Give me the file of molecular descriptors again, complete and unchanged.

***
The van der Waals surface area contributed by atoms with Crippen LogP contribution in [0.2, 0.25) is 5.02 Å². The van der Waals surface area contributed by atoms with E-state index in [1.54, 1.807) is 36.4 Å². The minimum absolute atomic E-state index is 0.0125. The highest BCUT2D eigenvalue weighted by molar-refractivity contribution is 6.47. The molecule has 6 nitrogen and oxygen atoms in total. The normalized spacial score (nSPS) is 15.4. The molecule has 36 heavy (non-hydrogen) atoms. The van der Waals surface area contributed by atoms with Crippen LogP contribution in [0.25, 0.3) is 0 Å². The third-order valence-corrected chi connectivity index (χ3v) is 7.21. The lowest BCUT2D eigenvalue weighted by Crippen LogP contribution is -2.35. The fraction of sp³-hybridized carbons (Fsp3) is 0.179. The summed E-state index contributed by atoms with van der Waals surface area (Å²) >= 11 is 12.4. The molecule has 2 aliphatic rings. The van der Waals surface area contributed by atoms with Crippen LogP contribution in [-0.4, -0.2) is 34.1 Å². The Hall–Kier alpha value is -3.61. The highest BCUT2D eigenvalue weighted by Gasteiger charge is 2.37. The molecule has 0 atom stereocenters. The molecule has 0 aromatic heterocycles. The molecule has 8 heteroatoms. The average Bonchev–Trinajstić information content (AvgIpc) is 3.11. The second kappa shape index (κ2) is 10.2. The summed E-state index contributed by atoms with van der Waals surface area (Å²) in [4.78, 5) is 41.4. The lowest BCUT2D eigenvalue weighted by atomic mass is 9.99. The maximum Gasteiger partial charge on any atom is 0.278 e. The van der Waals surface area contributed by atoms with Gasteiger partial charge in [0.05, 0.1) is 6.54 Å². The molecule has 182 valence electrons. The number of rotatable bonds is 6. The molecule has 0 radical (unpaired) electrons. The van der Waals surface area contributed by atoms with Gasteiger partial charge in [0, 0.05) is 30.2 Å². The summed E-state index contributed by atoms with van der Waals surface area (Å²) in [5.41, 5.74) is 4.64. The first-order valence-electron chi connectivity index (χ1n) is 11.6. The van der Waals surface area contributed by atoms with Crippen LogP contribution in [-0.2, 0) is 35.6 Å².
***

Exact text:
The van der Waals surface area contributed by atoms with Crippen LogP contribution in [0.2, 0.25) is 5.02 Å². The van der Waals surface area contributed by atoms with E-state index in [1.54, 1.807) is 36.4 Å². The minimum absolute atomic E-state index is 0.0125. The highest BCUT2D eigenvalue weighted by molar-refractivity contribution is 6.47. The molecule has 6 nitrogen and oxygen atoms in total. The normalized spacial score (nSPS) is 15.4. The molecule has 36 heavy (non-hydrogen) atoms. The van der Waals surface area contributed by atoms with Crippen LogP contribution in [0.25, 0.3) is 0 Å². The third-order valence-corrected chi connectivity index (χ3v) is 7.21. The lowest BCUT2D eigenvalue weighted by Crippen LogP contribution is -2.35. The fraction of sp³-hybridized carbons (Fsp3) is 0.179. The summed E-state index contributed by atoms with van der Waals surface area (Å²) >= 11 is 12.4. The molecule has 2 aliphatic rings. The van der Waals surface area contributed by atoms with Crippen LogP contribution in [-0.4, -0.2) is 34.1 Å². The Hall–Kier alpha value is -3.61. The highest BCUT2D eigenvalue weighted by Gasteiger charge is 2.37. The molecule has 0 atom stereocenters. The molecule has 0 aromatic heterocycles. The molecule has 8 heteroatoms. The average Bonchev–Trinajstić information content (AvgIpc) is 3.11. The second kappa shape index (κ2) is 10.2. The summed E-state index contributed by atoms with van der Waals surface area (Å²) in [4.78, 5) is 41.4. The lowest BCUT2D eigenvalue weighted by atomic mass is 9.99. The maximum Gasteiger partial charge on any atom is 0.278 e. The van der Waals surface area contributed by atoms with Gasteiger partial charge in [0.05, 0.1) is 6.54 Å². The molecule has 182 valence electrons. The number of rotatable bonds is 6. The molecule has 0 radical (unpaired) electrons. The van der Waals surface area contributed by atoms with Gasteiger partial charge in [0, 0.05) is 30.2 Å². The summed E-state index contributed by atoms with van der Waals surface area (Å²) in [5.41, 5.74) is 4.64. The first-order valence-electron chi connectivity index (χ1n) is 11.6. The van der Waals surface area contributed by atoms with Crippen LogP contribution in [-0.2, 0) is 35.6 Å².